Chicks and Their Food

What do we feed our chicks?

Well when we first decided to breed chickens for meat and eggs, we did our research (although it’s always never enough and there’s only so much you can research, a lot is learned through experience). I formulated a feed plan of assorted grains loosely based on a feeding guide provided by our state department of agriculture. You can find the guide here. We made a mix up of wheat, barley, corn, sunflower seeds, and shell grit. Kel then blended it all until it was ground and small enough for the chicks to eat. We then added a dried molasses and Diatomaceous Earth mix for natural worming and vitamins. We were also hoping they would be on pasture fairly quickly so would gain necessary nutrients from being able to free range.

It was time consuming however we thought it was a pretty good mix. It was missing some items from the guide but we didn’t think it would matter. However it did. We found our chicks were taking a long time to grow. They seemed fine, just small. However then around thirteen weeks, we noticed that the eldest chick had trouble walking. It managed to get around however not with ease. Also some of our other smaller chicks started randomly dying. And then as the surviving chicks started to get to around the thirteen week old mark, their legs went funny too. We knew then that something was seriously wrong. We researched it and found it was possibly a nutrient deficiency that was causing the leg problems however the chicks that were dying – well it could have been any number of reasons.

We knew then that some things had to change because our setup was obviously not working. We figured that the feed was the first thing as we knew now they weren’t getting enough vitamins and minerals.

Now why didn’t we just, from the very beginning, buy a premixed chick feed? The answer: Coccidiosis. Most chick feeds contain a Coccidiostat (chemical) to prevent Coccidiosis. However Coccidiosis is generally caused by unclean living conditions. We didn’t want to feed them a Coccidiostat because we want to be as organic as possible plus we felt that our conditions would be clean so would prevent it anyway. Also there is a withholding period of eating the meat and eggs of a bird that has eaten food containing the Coccidiostat. Usually you only feed chick feed to chicks (that’s a tongue twister) so by the time they are ready to eat and/or lay they will be onto a different feed that doesn’t generally contain a Coccidiostat so is therefore deemed safe to consume. However the fact remains that they had it in their system and we didn’t like that fact.

What to do? Well we prayed for an answer because we tend to pray about most things.

The next time we visited the stock feed store, we asked about chick feed and if they had any without a Coccidiostat. They said they didn’t, and that you can’t really get feed without it however they did have one brand that didn’t have the actual chemical but a herb that is a natural Coccidiostat. We were intrigued so we took down the details and i rang the company and spoke to them about it. They gave me all the information about it and that the herb was actually Regano or Oregano and that it is a natural Coccidiostat. Well we had no problem feeding our chicks oregano for goodness sake! The other thing was that because it was natural, there was no withholding period. Brilliant!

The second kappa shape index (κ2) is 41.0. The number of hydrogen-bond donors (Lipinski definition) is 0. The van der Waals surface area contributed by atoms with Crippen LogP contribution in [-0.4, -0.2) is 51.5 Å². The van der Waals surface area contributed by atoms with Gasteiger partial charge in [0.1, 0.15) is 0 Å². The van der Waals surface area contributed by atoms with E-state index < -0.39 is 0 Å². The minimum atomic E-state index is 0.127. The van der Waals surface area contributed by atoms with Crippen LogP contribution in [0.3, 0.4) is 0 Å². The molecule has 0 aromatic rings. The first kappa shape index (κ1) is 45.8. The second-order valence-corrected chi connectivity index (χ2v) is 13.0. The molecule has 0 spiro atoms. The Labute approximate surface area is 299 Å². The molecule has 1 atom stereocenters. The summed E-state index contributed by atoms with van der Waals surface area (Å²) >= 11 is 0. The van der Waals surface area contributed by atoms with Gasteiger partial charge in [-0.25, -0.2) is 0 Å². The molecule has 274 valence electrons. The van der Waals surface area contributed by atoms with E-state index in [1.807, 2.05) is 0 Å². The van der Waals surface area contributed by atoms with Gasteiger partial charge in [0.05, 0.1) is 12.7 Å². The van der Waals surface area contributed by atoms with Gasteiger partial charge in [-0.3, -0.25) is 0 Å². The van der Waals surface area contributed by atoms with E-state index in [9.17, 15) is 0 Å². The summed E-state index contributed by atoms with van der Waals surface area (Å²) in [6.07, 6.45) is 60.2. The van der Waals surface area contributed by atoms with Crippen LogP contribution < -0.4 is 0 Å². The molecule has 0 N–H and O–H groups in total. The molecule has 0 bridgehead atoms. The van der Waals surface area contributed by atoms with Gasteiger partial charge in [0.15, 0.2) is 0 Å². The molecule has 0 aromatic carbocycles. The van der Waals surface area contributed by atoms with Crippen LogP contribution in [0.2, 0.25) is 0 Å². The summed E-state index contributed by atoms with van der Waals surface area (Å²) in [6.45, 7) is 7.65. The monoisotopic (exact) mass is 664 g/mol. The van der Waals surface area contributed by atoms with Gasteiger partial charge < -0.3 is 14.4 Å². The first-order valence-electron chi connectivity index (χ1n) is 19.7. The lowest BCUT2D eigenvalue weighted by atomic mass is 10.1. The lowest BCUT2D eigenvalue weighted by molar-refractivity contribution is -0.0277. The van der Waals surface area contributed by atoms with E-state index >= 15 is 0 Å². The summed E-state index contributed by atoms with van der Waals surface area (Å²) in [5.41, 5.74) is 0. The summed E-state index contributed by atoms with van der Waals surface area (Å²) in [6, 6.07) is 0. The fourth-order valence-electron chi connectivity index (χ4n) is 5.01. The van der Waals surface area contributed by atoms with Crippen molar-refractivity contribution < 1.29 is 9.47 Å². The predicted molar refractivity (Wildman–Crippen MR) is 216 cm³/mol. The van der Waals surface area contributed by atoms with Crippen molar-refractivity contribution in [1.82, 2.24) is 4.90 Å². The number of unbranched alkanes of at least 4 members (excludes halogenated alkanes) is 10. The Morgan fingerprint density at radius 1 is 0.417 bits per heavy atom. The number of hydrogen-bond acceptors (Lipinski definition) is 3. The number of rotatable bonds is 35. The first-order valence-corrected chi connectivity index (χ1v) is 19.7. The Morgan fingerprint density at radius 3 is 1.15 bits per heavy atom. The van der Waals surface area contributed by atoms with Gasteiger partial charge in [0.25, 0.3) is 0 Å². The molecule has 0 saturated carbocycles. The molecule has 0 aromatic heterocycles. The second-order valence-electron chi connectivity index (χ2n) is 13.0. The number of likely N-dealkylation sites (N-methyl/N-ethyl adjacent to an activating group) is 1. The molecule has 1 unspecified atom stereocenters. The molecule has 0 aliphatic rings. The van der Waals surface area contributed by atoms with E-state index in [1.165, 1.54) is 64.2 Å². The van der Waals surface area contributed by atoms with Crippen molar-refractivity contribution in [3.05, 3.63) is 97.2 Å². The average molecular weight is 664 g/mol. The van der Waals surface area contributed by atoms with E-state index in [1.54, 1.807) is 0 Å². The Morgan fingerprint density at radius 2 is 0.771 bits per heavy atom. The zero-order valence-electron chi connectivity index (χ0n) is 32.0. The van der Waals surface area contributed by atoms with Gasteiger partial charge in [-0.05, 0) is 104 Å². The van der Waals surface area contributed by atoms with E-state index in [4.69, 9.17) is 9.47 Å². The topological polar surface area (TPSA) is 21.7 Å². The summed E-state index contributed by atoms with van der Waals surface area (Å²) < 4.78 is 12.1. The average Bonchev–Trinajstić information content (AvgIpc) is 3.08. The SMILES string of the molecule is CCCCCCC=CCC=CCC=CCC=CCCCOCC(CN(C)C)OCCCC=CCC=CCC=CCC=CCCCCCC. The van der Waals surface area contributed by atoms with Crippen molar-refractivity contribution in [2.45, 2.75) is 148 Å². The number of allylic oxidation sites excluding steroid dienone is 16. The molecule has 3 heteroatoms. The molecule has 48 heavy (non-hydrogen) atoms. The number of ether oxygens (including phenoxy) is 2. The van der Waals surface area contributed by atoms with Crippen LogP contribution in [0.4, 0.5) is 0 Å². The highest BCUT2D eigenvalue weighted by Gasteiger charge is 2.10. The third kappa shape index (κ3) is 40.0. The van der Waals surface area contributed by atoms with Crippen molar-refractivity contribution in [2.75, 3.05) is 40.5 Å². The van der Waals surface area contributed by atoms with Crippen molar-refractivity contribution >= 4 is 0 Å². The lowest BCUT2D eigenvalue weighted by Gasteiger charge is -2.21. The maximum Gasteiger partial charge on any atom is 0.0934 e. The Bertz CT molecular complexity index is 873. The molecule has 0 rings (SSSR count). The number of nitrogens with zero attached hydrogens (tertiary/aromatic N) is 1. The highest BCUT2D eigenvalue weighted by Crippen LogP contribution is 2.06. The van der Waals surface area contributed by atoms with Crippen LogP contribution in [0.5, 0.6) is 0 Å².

We immediately went and bought a bag of this chick feed and mixed it half half with their current feed (you mustn’t change feed over instantly, you need to introduce it over a couple of days at least). The chicks went nuts for it and as we transitioned over to it completely we found our chicks started growing a lot faster and the leg problems were no longer an issue. We also found that the number of deaths dropped as well (not completely however that was another issue with our setup that is for another post).

We were very happy with the answer God provided for us.

So what is this miracle chick feed? It’s from Vella Stock Feeds, a stock feed company based in Sydney, and it is their Meat Bird Starter crumble mix. They have a whole range of other products that we are interested in trying out as well. It is extremely reasonably priced and we would highly recommend it to anyone breeding chicks who have access to this product. They also have an information guide so you know exactly what’s going into the feed. And no we weren’t paid by them, this post is completely off our own bat. Like everything we post, we just wanted to share our experience and possibly help others from making the same mistakes we have.

Here is a picture of a 20kg bag of Meat Bird Starter from CRT Country Stores’ website, a distributor of Vella Stock Feeds:

Source: CRT Country Stores

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4 thoughts on “Chicks and Their Food

  1. That’s great that you can feed oregano to chicks as a coccidiostat. I never knew that. I give oil of oregano to my cows whenever I’m concerned they might be at risk of mastitis. They’re Dexters, so they’re smaller, but I follow the advice of a woman who does it for her hefty beef cross milkers: 20 drops of oregano oil twice a day. I put it with a Tbsp. of molasses and several Tbsp. of water, shake it in a jar, and pour it on her feed. I hate using medicated chick feed, but I wouldn’t mind using oregano, either!

    Liked by 1 person

    • That’s interesting! I wonder if that remedy would work on a human too?
      Yes, we really didn’t want to use medicated chick feed however we’re really happy with this “herbal” version!

      Like

  2. Pingback: From Chicks To Chickens (And Roosters) | The Chef and the Waitress

  3. Pingback: The Next Chapter In Our Chicken Saga | The Chef and the Waitress

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